The pizzas are all cleverly named with music and movie references, including top-selling The Ol’ Dirty (salami, ricotta, olive oil and pepperoncini), Ace of Spades (cheese and pepperoni) and The Gold Ring, which features white truffle oil, goat cheese and green onion. (We were hoping to hear someone order the garlic-heavy Napalm Breath or vodka-sauced Good Luck in Jail.) Nine pies with meat, vegan and vegetarian offerings are available by the slice. “We’re first and foremost a slice shop,” Jacobson says.
There are dozens of toppings, cheeses and house-made sauces beyond a traditional red sauce, including a caramelized onion spread, a creamy basil cashew spread and a cilantro pesto. McKennedy’s enthusiasm in the kitchen is evident on the menu, and there’s a heavy emphasis on local ingredients and products, right down to the bar and pizza boxes.
“We have to be conscious of the price points, but we realize that we’re probably just not going to make as much money as other pizza places because of our prep load,” McKennedy says. “We want to keep it fresh and make it in house.”
Though not himself vegan, McKennedy had worked with vegan menus before and had a healthy respect for the lifestyle, so adding that component to the menu was an easy and essential component to Sizzle Pie’s operations. “Portland is a very vegan town,” Jacobson says. “I’d say it’s the most vegan-friendly town that I’ve been to in the country.”
Gluten-free offerings are available but they cannot be completely gluten free. There’s just too much flour in the atmosphere. “It’s really more for the people who prefer the gluten-free diet as a lifestyle,” Jacobson says.
Two of the three locations have full bars (beer sales outweigh liquor) and alcohol makes up 20 percent of sales.
Delivery is relatively new ––they were simply too busy to handle it at first –– but now comprises roughly 15 percent of sales. “That’s growing exponentially every month” just by word of mouth and is handled in one central location, says Director of Operations Bob Peyton. “It was a big, big learning curve to understand exactly how to execute it properly when we started. And we’re still learning. We brought on a supervisor who has years of experience as a delivery driver. He’s been really good to work with to understand how to improve that department.”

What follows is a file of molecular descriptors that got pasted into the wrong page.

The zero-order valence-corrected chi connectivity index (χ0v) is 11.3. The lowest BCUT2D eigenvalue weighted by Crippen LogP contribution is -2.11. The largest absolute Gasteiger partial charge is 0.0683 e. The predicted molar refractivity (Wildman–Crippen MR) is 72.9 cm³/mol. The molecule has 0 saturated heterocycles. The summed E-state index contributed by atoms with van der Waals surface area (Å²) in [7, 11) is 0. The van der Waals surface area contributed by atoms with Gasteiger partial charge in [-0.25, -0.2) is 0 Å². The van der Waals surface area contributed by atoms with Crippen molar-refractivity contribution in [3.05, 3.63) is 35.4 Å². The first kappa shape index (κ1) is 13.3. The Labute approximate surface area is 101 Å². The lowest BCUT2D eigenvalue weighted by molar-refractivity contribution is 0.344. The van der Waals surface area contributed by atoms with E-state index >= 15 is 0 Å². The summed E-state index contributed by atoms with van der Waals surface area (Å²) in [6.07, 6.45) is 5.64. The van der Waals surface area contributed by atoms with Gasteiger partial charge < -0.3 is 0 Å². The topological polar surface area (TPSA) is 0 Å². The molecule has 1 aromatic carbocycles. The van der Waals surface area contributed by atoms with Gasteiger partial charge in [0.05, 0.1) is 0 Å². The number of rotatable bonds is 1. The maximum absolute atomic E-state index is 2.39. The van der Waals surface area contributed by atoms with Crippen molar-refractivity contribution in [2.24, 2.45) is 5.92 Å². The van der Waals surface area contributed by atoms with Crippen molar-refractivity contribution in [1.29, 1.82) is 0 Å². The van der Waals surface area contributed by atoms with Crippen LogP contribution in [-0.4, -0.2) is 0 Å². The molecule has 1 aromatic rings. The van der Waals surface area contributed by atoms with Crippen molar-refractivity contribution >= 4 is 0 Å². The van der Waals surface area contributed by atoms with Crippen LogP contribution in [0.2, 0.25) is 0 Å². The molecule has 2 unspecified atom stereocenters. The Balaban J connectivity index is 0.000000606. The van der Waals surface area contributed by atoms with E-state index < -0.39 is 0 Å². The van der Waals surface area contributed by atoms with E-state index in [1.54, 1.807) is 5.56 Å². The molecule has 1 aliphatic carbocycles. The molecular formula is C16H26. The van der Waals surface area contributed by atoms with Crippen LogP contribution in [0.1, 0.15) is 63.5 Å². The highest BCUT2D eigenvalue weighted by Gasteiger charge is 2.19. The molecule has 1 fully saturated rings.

Training was critical, but so too was a sophisticated phone system that could handle high call volumes successfully. “If we miss a phone call or (customers) are waiting on hold too long, that’s lost revenue,” Peyton says.
McKennedy and Jacobson made a conscious decision to serve as a late-night destination because when they moved to Portland, there were few choices from which to choose after-hours. They’re open until 3 a.m. during the week and 4 a.m. on the weekends.
There are also two Sizzle Pie concession stands at the city’s indoor sports area, which increases Sizzle Pie’s brand awareness, especially to non-residents. “It is a competitive town,” Jacobson says. “There are so many restaurants and bars. … I feel like we can stand on our own. I feel like we could be next door to any other shop and we’d each have our own identity and focus and specialties.”
After opening their Eugene location –– which is now Sizzle Pie’s highest-volume store thanks to fewer options and less competition –– Jacobson and McKennedy have begun eyeing a larger brand expansion.
“We started with one Sizzle Pie and really had no game plan,” McKennedy says. “We didn’t say, ‘OK, we’re going to have 15 locations up and down the West Coast in 10 years.’ Those conversations happen more now … but it’s now ‘How do you maintain that personal touch?’” With more than 150 employees across the brand, McKennedy says he sometimes has to introduce himself when entering one of the stores, and that level of success is both exciting and disconcerting.
Staying active in their local communities, including grassroots marketing and donating to fund-raising efforts, helps keep Sizzle Pie a viable brand at the community level, and that is a concept they’ll continue no matter what market they enter.
Peyton was brought on board to help organize their systems for future growth, but in the immediate future is the construction of a commercial delivery kitchen with a walk-up pizza window in an area that Jacobson calls a “food desert.” They’re also looking at Seattle as a possibility for growth and are searching for the right location that has a niche for late night and a demographic that understands and appreciates their concept.
“We’re asking ‘Does this feel like the right place for Sizzle Pie?’” Jacobson stresses. “That’s important for us, first and foremost.”
Mandy Wolf Detwiler is managing editor at Pizza Today.